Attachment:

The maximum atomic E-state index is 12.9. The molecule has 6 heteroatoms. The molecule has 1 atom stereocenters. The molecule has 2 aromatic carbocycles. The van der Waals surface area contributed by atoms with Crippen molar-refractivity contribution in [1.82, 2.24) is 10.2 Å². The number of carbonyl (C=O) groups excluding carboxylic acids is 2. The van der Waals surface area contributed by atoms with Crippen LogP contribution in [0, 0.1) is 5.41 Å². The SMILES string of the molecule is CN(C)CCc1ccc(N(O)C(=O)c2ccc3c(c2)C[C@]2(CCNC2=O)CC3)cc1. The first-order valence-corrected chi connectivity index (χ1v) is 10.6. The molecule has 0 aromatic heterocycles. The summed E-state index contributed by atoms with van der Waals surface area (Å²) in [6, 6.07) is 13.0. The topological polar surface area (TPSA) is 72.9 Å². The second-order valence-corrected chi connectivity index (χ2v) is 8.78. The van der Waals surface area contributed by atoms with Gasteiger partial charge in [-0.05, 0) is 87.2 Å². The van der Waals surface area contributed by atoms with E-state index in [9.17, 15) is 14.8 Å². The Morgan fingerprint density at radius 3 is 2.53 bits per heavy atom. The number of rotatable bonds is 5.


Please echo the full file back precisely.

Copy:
The maximum atomic E-state index is 12.9. The molecule has 6 heteroatoms. The molecule has 1 atom stereocenters. The molecule has 2 aromatic carbocycles. The van der Waals surface area contributed by atoms with Crippen molar-refractivity contribution in [1.82, 2.24) is 10.2 Å². The number of carbonyl (C=O) groups excluding carboxylic acids is 2. The van der Waals surface area contributed by atoms with Crippen LogP contribution in [0, 0.1) is 5.41 Å². The SMILES string of the molecule is CN(C)CCc1ccc(N(O)C(=O)c2ccc3c(c2)C[C@]2(CCNC2=O)CC3)cc1. The first-order valence-corrected chi connectivity index (χ1v) is 10.6. The molecule has 0 aromatic heterocycles. The summed E-state index contributed by atoms with van der Waals surface area (Å²) in [6, 6.07) is 13.0. The topological polar surface area (TPSA) is 72.9 Å². The second-order valence-corrected chi connectivity index (χ2v) is 8.78. The van der Waals surface area contributed by atoms with Gasteiger partial charge in [-0.05, 0) is 87.2 Å². The van der Waals surface area contributed by atoms with E-state index in [9.17, 15) is 14.8 Å². The Morgan fingerprint density at radius 3 is 2.53 bits per heavy atom. The number of rotatable bonds is 5.